Carefully Select Your Events & Groups

There are different types of networking events so you should ask someone who has attended a particular event what the event will be like.  While your goal may be to generate business, there are a myriad of reasons other people attend these events.  Some attend because they have the goal of finding a wife or a husband.  Others see the networking events as more of a social outing (almost like going to a bar).  Others may just want to get out and meet people for the sake of it and do not even take business cards with them.  You will also find that some events are full of used car sales people who wish to sell products, like water filters or web design services, and who start conversations with a version of “can I get your credit card number.”   While all of these reasons for attending networking events are valid, many of them do not go a long way towards your goal of generating business.  In conclusion it is important to carefully select your networking events so that you are attending events of like minded people as quite frankly some events are a waste of time.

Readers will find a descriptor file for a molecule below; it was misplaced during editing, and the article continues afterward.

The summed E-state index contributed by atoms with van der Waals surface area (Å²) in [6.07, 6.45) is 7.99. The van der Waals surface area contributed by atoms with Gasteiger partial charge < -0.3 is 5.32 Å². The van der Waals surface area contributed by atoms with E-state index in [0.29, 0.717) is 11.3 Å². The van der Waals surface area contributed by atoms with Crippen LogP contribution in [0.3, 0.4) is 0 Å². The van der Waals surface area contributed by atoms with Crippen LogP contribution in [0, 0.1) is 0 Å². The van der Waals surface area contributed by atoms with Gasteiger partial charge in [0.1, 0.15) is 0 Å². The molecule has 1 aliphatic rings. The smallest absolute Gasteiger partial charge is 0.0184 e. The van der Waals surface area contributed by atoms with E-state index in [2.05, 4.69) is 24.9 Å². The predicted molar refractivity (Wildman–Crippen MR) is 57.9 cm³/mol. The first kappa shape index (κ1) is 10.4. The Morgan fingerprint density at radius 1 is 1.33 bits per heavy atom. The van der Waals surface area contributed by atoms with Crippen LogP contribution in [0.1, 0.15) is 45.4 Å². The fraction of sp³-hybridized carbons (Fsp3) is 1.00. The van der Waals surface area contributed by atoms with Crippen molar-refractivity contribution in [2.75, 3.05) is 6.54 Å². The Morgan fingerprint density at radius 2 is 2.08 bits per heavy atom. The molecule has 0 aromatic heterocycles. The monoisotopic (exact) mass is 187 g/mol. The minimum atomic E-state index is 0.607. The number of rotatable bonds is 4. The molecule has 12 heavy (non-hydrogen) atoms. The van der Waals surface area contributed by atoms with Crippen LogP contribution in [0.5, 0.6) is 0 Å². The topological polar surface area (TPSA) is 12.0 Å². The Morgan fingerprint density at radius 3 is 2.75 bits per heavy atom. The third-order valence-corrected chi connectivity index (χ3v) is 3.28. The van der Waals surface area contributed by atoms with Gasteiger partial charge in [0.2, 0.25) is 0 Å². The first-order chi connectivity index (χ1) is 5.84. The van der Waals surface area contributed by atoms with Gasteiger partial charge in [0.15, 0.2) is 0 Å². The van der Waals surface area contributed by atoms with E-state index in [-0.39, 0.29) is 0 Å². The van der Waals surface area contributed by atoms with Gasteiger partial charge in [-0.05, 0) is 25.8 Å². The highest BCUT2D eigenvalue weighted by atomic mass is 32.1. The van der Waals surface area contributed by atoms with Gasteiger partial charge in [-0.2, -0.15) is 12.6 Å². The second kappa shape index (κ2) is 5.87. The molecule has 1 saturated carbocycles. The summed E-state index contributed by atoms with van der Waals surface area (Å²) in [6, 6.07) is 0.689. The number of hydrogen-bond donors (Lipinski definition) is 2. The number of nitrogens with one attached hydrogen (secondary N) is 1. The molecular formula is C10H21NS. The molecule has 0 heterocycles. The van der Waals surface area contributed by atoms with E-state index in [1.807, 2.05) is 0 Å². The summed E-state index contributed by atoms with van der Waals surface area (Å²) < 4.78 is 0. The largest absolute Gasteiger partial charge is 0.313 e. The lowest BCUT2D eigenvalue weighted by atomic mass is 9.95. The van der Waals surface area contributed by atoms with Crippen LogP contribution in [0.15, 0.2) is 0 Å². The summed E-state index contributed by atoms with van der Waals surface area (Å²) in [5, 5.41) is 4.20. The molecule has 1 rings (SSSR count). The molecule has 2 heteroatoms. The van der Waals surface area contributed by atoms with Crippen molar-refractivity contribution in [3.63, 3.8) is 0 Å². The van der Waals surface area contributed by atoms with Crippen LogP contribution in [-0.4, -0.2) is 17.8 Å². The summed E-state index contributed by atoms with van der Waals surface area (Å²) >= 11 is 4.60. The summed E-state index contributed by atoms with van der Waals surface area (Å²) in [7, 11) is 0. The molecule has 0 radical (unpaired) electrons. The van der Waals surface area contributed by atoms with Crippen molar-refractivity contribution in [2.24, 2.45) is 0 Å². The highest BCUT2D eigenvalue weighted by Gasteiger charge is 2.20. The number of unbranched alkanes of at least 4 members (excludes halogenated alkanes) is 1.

In addition, not every networking group is effective.  I went to one BNI meeting and found that for my practice it would not be helpful.

Keep Your Business Cards Separate From the Ones You get & Take a Pen to the Event and Make Notes